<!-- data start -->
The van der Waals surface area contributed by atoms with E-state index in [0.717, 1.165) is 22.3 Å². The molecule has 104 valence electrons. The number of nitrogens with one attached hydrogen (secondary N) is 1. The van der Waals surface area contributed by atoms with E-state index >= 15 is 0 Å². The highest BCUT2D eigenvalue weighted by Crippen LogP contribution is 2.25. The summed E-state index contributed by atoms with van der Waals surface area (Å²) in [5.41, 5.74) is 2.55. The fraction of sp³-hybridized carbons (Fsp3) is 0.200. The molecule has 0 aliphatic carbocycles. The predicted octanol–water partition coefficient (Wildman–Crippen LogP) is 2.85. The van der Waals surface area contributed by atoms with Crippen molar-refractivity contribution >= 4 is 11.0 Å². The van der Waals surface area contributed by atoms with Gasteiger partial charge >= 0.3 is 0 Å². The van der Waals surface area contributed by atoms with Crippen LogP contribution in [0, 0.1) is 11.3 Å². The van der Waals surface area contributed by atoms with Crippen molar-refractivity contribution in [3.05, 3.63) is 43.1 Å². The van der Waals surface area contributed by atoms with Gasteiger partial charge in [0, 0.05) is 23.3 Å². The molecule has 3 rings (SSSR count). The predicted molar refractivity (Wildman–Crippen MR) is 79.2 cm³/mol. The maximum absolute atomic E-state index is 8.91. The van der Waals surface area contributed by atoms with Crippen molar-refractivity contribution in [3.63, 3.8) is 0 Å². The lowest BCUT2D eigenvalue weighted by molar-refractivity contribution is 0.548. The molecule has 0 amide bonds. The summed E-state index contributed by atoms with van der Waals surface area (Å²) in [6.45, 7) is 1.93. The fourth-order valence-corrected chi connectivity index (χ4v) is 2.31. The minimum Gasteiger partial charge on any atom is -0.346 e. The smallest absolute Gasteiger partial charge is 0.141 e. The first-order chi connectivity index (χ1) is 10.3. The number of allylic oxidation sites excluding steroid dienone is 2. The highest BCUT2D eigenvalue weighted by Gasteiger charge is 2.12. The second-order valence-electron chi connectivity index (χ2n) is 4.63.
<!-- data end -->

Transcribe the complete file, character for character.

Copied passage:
The van der Waals surface area contributed by atoms with E-state index in [0.717, 1.165) is 22.3 Å². The molecule has 104 valence electrons. The number of nitrogens with one attached hydrogen (secondary N) is 1. The van der Waals surface area contributed by atoms with E-state index >= 15 is 0 Å². The highest BCUT2D eigenvalue weighted by Crippen LogP contribution is 2.25. The summed E-state index contributed by atoms with van der Waals surface area (Å²) in [5.41, 5.74) is 2.55. The fraction of sp³-hybridized carbons (Fsp3) is 0.200. The molecule has 0 aliphatic carbocycles. The predicted octanol–water partition coefficient (Wildman–Crippen LogP) is 2.85. The van der Waals surface area contributed by atoms with Crippen molar-refractivity contribution >= 4 is 11.0 Å². The van der Waals surface area contributed by atoms with Gasteiger partial charge >= 0.3 is 0 Å². The van der Waals surface area contributed by atoms with Crippen LogP contribution in [0, 0.1) is 11.3 Å². The van der Waals surface area contributed by atoms with Crippen molar-refractivity contribution in [3.05, 3.63) is 43.1 Å². The van der Waals surface area contributed by atoms with Gasteiger partial charge in [0, 0.05) is 23.3 Å². The molecule has 3 rings (SSSR count). The predicted molar refractivity (Wildman–Crippen MR) is 79.2 cm³/mol. The maximum absolute atomic E-state index is 8.91. The van der Waals surface area contributed by atoms with Crippen molar-refractivity contribution in [3.63, 3.8) is 0 Å². The lowest BCUT2D eigenvalue weighted by molar-refractivity contribution is 0.548. The molecule has 0 amide bonds. The summed E-state index contributed by atoms with van der Waals surface area (Å²) in [6.45, 7) is 1.93. The fourth-order valence-corrected chi connectivity index (χ4v) is 2.31. The minimum Gasteiger partial charge on any atom is -0.346 e. The smallest absolute Gasteiger partial charge is 0.141 e. The first-order chi connectivity index (χ1) is 10.3. The number of allylic oxidation sites excluding steroid dienone is 2. The highest BCUT2D eigenvalue weighted by Gasteiger charge is 2.12. The second-order valence-electron chi connectivity index (χ2n) is 4.63.